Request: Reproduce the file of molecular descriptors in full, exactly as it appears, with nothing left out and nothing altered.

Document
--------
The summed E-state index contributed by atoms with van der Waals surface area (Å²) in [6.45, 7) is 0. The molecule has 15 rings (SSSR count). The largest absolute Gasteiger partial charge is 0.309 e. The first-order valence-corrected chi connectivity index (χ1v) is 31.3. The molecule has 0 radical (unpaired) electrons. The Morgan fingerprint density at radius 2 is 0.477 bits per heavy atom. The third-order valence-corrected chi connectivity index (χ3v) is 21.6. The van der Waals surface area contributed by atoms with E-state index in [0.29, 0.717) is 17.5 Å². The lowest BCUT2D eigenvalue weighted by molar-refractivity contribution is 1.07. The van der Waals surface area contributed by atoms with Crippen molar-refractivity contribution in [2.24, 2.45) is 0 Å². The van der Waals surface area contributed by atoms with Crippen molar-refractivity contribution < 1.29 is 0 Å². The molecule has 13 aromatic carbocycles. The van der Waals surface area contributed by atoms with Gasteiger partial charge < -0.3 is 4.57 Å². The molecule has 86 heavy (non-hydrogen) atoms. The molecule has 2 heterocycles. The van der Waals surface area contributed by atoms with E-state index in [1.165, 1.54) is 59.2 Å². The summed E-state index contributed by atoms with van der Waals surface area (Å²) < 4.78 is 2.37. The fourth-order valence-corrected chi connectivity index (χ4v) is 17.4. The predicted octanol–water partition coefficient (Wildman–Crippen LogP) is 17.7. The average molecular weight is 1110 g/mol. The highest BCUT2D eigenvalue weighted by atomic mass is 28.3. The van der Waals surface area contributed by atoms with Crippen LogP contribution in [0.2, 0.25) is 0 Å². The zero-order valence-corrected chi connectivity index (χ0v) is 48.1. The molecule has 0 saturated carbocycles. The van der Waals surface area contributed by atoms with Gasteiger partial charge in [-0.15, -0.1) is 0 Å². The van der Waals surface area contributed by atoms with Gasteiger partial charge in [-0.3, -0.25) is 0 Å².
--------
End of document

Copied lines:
The summed E-state index contributed by atoms with van der Waals surface area (Å²) in [6.45, 7) is 0. The molecule has 15 rings (SSSR count). The largest absolute Gasteiger partial charge is 0.309 e. The first-order valence-corrected chi connectivity index (χ1v) is 31.3. The molecule has 0 radical (unpaired) electrons. The Morgan fingerprint density at radius 2 is 0.477 bits per heavy atom. The third-order valence-corrected chi connectivity index (χ3v) is 21.6. The van der Waals surface area contributed by atoms with E-state index in [0.29, 0.717) is 17.5 Å². The lowest BCUT2D eigenvalue weighted by molar-refractivity contribution is 1.07. The van der Waals surface area contributed by atoms with Crippen molar-refractivity contribution in [2.24, 2.45) is 0 Å². The van der Waals surface area contributed by atoms with Crippen molar-refractivity contribution < 1.29 is 0 Å². The molecule has 13 aromatic carbocycles. The van der Waals surface area contributed by atoms with Gasteiger partial charge < -0.3 is 4.57 Å². The molecule has 86 heavy (non-hydrogen) atoms. The molecule has 2 heterocycles. The van der Waals surface area contributed by atoms with E-state index in [1.165, 1.54) is 59.2 Å². The summed E-state index contributed by atoms with van der Waals surface area (Å²) < 4.78 is 2.37. The fourth-order valence-corrected chi connectivity index (χ4v) is 17.4. The predicted octanol–water partition coefficient (Wildman–Crippen LogP) is 17.7. The average molecular weight is 1110 g/mol. The highest BCUT2D eigenvalue weighted by atomic mass is 28.3. The van der Waals surface area contributed by atoms with Crippen LogP contribution in [0.2, 0.25) is 0 Å². The zero-order valence-corrected chi connectivity index (χ0v) is 48.1. The molecule has 0 saturated carbocycles. The van der Waals surface area contributed by atoms with Gasteiger partial charge in [-0.15, -0.1) is 0 Å². The van der Waals surface area contributed by atoms with Gasteiger partial charge in [-0.3, -0.25) is 0 Å².